When you have decided to buy a property, you can save yourself time and trouble by following a fairly simple set of procedures:
As a buyer you must, initially, appoint a lawyer to assist and represent you at all stages of the transaction. If you wish we can, on request, provide a list of reputable Greek real estate lawyers, or recommend those best known to us. The choice is yours. We can also help in the appointment process.
You are also required to appoint a public notary. All property purchase agreements must be signed in the presence of a public notary, in order to be legally valid. He/she is not employed as your personal representative; but is a public official. The contract must be read, understood and signed in his/her presence. The notary is also responsible for drafting the contract, and ensuring the verification and registration of the transaction in the public records. Thus the buyer will then acquire official title to the property. If you wish we can, on request, provide a list of reputable Greek notaries, or recommend those best known to us. The choice is yours. We can also help in the appointment process.
As buyer you must obtain the property title deed held by the vendor. Your appointed lawyer will help with this. He/she is then obliged to carry out the title search at the Registry of Mortgages. The search is made to ensure that:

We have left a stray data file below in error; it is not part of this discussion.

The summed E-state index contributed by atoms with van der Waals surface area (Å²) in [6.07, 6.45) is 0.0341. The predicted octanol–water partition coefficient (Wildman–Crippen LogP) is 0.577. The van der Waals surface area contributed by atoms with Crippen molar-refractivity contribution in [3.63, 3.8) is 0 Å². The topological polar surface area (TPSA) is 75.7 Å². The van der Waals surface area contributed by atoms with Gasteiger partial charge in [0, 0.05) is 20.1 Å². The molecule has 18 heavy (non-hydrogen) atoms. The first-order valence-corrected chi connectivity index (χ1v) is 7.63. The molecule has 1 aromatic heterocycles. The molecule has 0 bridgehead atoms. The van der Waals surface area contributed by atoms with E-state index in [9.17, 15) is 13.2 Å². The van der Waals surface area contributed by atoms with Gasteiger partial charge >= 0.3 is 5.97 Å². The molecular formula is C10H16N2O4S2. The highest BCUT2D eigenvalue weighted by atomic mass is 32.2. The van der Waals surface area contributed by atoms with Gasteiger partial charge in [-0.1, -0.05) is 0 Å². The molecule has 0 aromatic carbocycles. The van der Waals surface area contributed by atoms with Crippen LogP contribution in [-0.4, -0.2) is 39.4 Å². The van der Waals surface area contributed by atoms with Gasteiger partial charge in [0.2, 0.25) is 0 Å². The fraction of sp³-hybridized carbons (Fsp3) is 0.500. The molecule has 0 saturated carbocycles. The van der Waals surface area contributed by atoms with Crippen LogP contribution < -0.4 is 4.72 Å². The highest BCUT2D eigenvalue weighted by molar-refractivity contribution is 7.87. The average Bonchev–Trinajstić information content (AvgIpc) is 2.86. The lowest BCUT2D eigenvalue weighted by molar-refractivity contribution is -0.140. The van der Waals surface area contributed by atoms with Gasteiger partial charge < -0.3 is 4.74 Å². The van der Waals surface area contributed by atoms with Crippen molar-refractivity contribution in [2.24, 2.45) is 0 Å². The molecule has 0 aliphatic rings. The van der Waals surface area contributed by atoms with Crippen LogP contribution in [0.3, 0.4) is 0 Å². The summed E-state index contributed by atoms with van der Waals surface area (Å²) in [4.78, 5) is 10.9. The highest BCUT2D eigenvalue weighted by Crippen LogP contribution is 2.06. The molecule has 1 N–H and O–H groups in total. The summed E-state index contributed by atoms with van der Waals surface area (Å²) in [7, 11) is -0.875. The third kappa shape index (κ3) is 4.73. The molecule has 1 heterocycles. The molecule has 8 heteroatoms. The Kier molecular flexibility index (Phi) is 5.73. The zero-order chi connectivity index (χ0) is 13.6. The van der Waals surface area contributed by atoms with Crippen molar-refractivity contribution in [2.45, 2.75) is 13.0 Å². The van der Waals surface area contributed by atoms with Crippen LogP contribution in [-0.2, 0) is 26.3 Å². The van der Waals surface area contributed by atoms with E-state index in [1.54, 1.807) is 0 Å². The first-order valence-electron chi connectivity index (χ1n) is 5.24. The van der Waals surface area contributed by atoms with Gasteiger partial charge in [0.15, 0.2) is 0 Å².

- The vendor, alone, holds title to the property.
- The property carries no hidden encumbrances (attached covenants etc)
- The vendor passes on no unpaid property taxes
- The construction complies with all issued planning and building permits.
Only when confident that the title deed is secure should you then proceed with the purchase contract.
As buyer you must be issued with a Greek tax registration number (known as your “Ah-Fee-Mee” number). This number is required by law to enable you to purchase property in Greece and is essential for planning permission, connection to utilities, opening Bank account etc. For this you need to apply to the Inland Revenue Office.
Signing the Final Contract (when the constructing of the house is finished)
- The contract must be signed in the presence of a public notary to be valid.
- The transaction is then registered, by the public notary, at the local Registry of Mortgages.
- The buyer’s lawyer then ensures that title to the property is transferred to the name of the buyer; confirming this by obtaining pertinent certification from the Registry of Mortgages.